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  • March 3, 2016

Interview with author & professor David Bell on why location is (still) everything

Location – it’s top of mind for data-driven marketers in 2016. Professor David Bell, author of “Location is (Still) Everything: The Surprising Influence of the Real World on How We Search, Shop, and Sell in the Virtual One,” kicked off the AdExchanger Industry Preview conference this year with his insights on the subject.

We sat down with him to uncover why it’s crucial that marketers focus on “Location, Location, Location.”

Oracle: Can you tell us a bit about your book and why "location is everything" for ecommerce brands?

Bell: Of course – the basic idea of the book is that even though the Internet and digital economy make everything flat, my research shows that location still plays a big role in our interaction with the Web and specifically online purchases and searching behavior. The way you purchase goods varies depending on your physical location, because that dictates, to a great extent, who you are, what you get exposed to, and most important, what your offline options are. So, location still determines for a particular brand, why it has strong consumer demand in some locations and weak demand in others.

Oracle: What do you see as being top of mind for marketers in 2016?

Bell: One of the interesting things I’m recognizing is that people are becoming hyper local in their behavior. Personal location, including context, now changes everything from the way we consume media to the way we buy groceries. The local component of consumption and demand is going to be very important for everyone going forward.

Oracle: Are there any emerging themes or trends from your recent speaking engagement with AdExchanger that will gain momentum?

Bell: Two things stand out. Everyone is now awash in all kinds of data - we need to use that content to engage. So first and foremost, organizations need to have a strong, ongoing narrative to show consumers what their story is. On top of that, the marketplace needs to know about progress you’re making as a company; otherwise, things will get stale.

David Bell

The second theme is how the digital economy amplifies certain individuals. You have the example of Jessica Alba preparing to take The Honest Company public for potentially more than a billion dollars. She’s an actress who has been amplified by the digital economy and now runs a B2C empire. On the other hand, you have someone like Michele Phan who is was initially totally unknown. She was, however, extremely passionate about makeup and is now a guru and CEO of Ipsy with a huge following on YouTube and a digital media sensation. Going forward I think we’re going to see more of this phenomenon, the emergence of these “outside individuals” and then witness them amplify their influence via social channels.

Oracle: What is your view of geo-awareness, geo-fencing vs. native location apps as it relates to advertising?

Bell: I think native location is important – it’s useful to know where someone is most of the time. I give the example of knowing if people walk or drive the same route to work everyday. That locality and consistency can be important for advertising.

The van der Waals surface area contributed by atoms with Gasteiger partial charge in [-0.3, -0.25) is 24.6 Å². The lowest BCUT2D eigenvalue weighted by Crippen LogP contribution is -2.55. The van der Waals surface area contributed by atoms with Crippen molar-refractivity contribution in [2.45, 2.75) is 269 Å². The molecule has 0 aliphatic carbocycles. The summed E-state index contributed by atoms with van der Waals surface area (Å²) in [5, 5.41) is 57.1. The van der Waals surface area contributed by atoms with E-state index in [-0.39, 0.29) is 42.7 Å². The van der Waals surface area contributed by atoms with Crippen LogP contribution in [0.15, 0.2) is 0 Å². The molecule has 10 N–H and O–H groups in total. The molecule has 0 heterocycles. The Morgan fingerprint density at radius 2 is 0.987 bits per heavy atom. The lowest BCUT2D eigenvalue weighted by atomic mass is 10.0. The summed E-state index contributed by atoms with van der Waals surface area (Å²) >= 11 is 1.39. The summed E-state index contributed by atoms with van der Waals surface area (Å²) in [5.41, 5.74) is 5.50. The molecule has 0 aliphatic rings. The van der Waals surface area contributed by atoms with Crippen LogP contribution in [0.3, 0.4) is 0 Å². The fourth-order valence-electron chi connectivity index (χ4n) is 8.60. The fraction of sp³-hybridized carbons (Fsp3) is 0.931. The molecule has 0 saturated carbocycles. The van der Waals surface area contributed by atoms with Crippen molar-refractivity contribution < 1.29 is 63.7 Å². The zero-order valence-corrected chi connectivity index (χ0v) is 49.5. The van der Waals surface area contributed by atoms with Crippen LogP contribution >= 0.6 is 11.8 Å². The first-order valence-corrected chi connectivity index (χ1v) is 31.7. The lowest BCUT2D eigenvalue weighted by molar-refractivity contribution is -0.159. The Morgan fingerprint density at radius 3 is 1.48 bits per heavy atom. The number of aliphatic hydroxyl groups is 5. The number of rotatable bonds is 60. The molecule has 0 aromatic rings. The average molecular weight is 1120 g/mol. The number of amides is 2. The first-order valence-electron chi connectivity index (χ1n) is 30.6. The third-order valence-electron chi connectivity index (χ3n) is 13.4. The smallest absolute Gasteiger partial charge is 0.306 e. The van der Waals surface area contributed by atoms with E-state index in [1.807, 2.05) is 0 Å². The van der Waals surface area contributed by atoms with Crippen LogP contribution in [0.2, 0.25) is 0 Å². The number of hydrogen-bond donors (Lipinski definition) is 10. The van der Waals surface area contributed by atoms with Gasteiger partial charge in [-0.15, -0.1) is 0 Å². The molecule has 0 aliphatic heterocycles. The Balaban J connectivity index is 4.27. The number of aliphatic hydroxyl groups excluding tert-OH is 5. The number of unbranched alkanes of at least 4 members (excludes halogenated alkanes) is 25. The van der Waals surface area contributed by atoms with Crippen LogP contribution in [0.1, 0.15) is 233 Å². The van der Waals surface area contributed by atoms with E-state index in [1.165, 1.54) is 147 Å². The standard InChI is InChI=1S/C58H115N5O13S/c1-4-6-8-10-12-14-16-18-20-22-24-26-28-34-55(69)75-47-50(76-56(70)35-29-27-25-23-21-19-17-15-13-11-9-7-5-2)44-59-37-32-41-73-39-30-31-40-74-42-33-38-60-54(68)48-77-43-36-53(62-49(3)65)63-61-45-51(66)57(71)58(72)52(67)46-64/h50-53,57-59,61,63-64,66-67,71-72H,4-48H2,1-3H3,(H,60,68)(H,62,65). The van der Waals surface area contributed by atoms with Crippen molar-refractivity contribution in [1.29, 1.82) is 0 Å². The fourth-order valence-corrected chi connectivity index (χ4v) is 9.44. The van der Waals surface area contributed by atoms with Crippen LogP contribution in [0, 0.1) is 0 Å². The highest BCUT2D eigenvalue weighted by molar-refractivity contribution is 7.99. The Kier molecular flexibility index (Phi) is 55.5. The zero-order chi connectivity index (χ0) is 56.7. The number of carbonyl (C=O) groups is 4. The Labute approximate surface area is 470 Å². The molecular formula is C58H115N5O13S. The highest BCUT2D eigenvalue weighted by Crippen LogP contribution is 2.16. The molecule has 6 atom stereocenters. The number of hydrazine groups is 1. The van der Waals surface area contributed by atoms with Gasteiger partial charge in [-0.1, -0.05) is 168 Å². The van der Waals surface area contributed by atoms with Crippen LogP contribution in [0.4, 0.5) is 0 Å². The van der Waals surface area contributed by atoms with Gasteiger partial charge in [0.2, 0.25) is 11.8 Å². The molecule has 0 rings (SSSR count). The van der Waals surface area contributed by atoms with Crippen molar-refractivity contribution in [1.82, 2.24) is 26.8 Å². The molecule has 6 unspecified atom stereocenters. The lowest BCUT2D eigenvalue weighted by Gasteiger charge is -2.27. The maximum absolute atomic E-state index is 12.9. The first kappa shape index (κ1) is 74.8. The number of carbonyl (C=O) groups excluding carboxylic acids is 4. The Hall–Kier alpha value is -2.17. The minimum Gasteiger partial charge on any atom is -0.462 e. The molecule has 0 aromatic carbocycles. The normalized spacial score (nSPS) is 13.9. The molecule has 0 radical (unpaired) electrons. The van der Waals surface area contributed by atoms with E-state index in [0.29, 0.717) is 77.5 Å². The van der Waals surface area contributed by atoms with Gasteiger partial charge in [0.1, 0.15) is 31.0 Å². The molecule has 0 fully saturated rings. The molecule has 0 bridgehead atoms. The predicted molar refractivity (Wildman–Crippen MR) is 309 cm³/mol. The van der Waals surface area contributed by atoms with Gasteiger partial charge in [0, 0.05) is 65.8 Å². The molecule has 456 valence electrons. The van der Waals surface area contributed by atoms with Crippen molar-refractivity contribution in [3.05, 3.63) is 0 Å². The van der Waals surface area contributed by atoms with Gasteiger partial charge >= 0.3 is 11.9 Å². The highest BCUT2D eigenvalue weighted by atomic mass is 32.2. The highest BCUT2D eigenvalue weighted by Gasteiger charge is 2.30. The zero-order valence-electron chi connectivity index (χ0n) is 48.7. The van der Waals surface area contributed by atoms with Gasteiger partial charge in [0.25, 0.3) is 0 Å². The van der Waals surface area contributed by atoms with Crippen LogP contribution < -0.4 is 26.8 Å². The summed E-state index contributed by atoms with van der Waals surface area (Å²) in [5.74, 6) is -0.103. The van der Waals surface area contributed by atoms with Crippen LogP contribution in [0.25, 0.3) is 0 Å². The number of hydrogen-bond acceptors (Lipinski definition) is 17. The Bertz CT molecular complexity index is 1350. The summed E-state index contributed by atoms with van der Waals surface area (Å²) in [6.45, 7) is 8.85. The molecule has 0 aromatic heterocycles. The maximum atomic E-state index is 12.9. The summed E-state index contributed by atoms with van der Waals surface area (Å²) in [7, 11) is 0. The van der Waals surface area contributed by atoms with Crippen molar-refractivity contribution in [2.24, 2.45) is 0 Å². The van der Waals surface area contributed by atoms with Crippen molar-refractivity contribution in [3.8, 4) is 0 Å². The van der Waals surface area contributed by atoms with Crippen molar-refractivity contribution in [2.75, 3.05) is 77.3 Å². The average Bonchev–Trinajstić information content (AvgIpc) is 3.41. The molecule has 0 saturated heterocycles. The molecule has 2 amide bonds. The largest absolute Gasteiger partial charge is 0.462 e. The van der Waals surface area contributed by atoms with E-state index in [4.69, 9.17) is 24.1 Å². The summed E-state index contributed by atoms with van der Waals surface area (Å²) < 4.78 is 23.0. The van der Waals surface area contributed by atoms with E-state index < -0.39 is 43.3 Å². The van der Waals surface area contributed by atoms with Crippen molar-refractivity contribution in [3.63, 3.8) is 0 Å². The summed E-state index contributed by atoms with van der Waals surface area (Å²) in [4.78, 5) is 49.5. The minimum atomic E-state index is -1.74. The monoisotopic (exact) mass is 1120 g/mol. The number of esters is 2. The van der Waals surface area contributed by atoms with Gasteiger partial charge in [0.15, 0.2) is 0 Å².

The more sophisticated element is geo-fencing. It becomes more difficult to implement though because it requires you to coordinate two things, location and time, as opposed to just one thing.

It’s the difference between the following—a coupon sent to you for the restaurant up the block (the locality is there, but not the timing)—and the alert that pops up on your phone the moment you walk near a Starbucks. That’s the more complicated stuff! An interesting thought or potential complication is that this level of personalization can be intrusive to the consumer. Even if it’s relevant, it has to be used the right way to be effective.

Oracle: Do you see location data taking up more mindshare for marketers and are there any new applications of location data we can look out for?

Bell: Yes, it’s going to affect the transformation of a lot of different industries. Location can now make markets. With the creation of new platforms any kind of project or connection can happen on a local or global level. A current Wharton student just created WeTrain, which is like an Uber for personal trainers. With the app, you can request a personal trainer in your geographic areas, and you are instantly connected to a nearby coach. The mobile phone solves the problem of not knowing how to connect demand (the person who wants to be trained) with excess and willing supply.

About Professor Bell:
Author David Bell is a professor at the Wharton School at the University of Pennsylvania. Professor Bell is an expert in consumer shopping behavior and has recently studied the effects of physical location on customer acquisition.

He is an active angel investor in, and advisor to, a variety of successful consumer Internet startups including Aloha, Bonobos, Harrys, and Warby Parker. Professor Bell is a New Zealand citizen and received his PhD from Stanford University’s Graduate School of Business.

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Photo: Antonio Guillem/Shutterstock

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